What is Business Intelligence (BI)? Gartner defines BI as, “An umbrella term that includes the applications, infrastructure and tools, and best practices that enable access to and analysis of information to improve and optimize decisions and performance.”
Although this definition is straightforward, confusion still stems from the many uses of BI. I have lost count of the number of times I have been asked by IT folks such as Business Analysts, Application Developers, and Quality Analysts working for companies that have BI in nascent stages: “Is Business Intelligence the same as Strategic Management?”
Surprised? Business Intelligence does drive strategic decisions, but it does this through the use of data, the same data sourced from the systems the IT folks create and maintain! This data stems from the transaction or operational systems and is collected and stored into analytical systems. The data is collected over time and analyzed to drive strategic business decisions. BI is about creating and using these analytical systems to create value.
Before moving into the analytical world of BI, let’s take a look at an example everybody is familiar with: An Automated Teller Machine (ATM), a classic example of a transaction system:
An ATM performs a transaction such as a deposit or withdrawal in a timely manner. It works great for what it’s designed to do. But what if the bank wanted to know which ATMs are more widely used, what time of day customers tend to use ATMs and if customers tend to use ATMs closer to home or closer to work? Is there a pattern of ATM usage in people who secure loans? The challenge is that an ATM system by itself cannot provide these answers. That’s where analytical systems become necessary in providing value to the Business.
The data from an individual’s transaction (such as name, time, account number, etc.) is extracted and transformed into useful form and then transferred to an analytical system (or specifically a data warehouse) in which information from numerous transaction systems are stored. The data warehouse not only contains data originating from transactions of all ATMs, but also from other banking systems that contain customer demographics, loans, and derivatives. The data is combined and pulled to determine numerous facts and trends beneficial to the banking industry. This type of information provides more significant data to determine and profile the customer so that the organization can meet customer needs and improve satisfaction. Without the use of Business Intelligence, data would be just that…data used for everyday tasks. Converting the data into useable form provides meaning and when acted upon, organizations see numerous enhancements such as improved customer satisfaction ratings, reduced costs, increased efficiency, etc.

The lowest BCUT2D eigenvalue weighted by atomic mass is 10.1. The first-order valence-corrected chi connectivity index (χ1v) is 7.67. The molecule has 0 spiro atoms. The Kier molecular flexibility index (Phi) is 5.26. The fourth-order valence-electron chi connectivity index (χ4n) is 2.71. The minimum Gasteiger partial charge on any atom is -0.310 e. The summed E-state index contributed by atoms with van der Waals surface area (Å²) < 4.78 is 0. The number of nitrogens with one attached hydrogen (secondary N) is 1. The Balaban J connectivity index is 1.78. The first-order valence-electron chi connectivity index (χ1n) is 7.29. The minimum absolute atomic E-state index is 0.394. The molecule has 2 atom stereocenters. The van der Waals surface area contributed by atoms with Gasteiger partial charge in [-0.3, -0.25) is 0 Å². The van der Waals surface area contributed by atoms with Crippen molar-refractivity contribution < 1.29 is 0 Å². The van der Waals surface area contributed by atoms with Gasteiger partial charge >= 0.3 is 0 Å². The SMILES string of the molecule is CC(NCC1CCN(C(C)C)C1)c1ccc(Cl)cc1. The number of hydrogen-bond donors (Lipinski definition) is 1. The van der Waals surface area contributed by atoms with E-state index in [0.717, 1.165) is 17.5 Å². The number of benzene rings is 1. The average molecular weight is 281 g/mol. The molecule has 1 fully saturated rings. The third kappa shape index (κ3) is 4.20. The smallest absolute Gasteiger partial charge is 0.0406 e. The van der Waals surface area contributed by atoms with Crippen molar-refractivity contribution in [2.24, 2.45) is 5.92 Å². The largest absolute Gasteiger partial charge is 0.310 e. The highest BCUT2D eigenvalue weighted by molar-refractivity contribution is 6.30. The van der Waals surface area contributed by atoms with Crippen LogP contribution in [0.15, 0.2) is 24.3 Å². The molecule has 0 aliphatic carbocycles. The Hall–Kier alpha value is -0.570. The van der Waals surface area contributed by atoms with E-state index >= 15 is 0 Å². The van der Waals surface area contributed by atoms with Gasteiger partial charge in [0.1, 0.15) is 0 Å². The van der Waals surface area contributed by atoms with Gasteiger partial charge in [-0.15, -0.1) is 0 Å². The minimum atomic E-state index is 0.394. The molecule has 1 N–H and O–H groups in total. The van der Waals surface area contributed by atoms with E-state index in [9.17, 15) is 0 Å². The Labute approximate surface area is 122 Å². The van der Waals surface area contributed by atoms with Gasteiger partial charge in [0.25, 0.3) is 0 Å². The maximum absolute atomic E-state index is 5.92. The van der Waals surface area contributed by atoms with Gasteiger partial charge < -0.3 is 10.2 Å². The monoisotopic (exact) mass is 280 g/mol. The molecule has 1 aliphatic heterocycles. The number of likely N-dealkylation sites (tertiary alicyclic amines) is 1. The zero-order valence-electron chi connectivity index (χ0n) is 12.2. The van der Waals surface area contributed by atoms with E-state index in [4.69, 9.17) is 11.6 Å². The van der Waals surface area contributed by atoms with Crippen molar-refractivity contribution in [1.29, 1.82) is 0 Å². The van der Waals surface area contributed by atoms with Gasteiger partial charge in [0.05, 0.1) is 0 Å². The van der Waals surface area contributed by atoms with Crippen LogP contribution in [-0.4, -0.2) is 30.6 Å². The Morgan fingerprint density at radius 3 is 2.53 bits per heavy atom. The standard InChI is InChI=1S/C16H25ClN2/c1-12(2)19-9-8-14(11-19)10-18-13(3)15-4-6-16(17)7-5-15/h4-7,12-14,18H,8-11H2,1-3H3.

As a Business Intelligence Consultant at SDLC Partners, I have had firsthand opportunities to see the valuable effects of capturing, transforming, and analyzing data. For instance, a national insurer’s customer service transaction system was set up so that when a complaint was voiced, it was sent to the general customer service line. If it was a Medicare complaint, the complaint was sent to the Resolution System. If not resolved, the complaint was then transferred to the Appeals Systems for formal processing by business rules. Each system had its own data for performing fundamental everyday business operations. However, the critical missing piece was a bird’s eye view of the subject matter due to the inability to combine and analyze complaints and appeals. At this point, the compilation of data for a transparent view was a manual process, proving to be time-consuming and inefficient. This made it difficult, if not impossible, to provide the required quarterly reports on-time or to make effective business decisions. The client knew there was a more efficient way to gather the data and called in external help to assist. That’s where SDLC Partners stepped in.
- “What percentage of complaints became appeals versus what percentage was resolved?”
- “Are the appeals/complaints stemming from a particular region of the country? If so, why?”
The new databases allowed the questions to be answered quickly and accurately. The client was now provided with the necessary information to further analyze consistent or reoccurring problems and even uncover business problems they never knew existed. These findings helped better align the Business to the needs of its customers.
Now going back to our initial question: “What is BI?”
BI is not just the data and not just the analytical tools or strategic decisions but rather the use of information to create and maximize value.
Has your organization used BI to make quicker and more effective decisions?
Komal Warty is a Consultant II at SDLC Partners, a leading provider of business and technology solutions. Please feel free to contact Komal at email@example.com with any questions on this blog post or to further discuss Business Intelligence.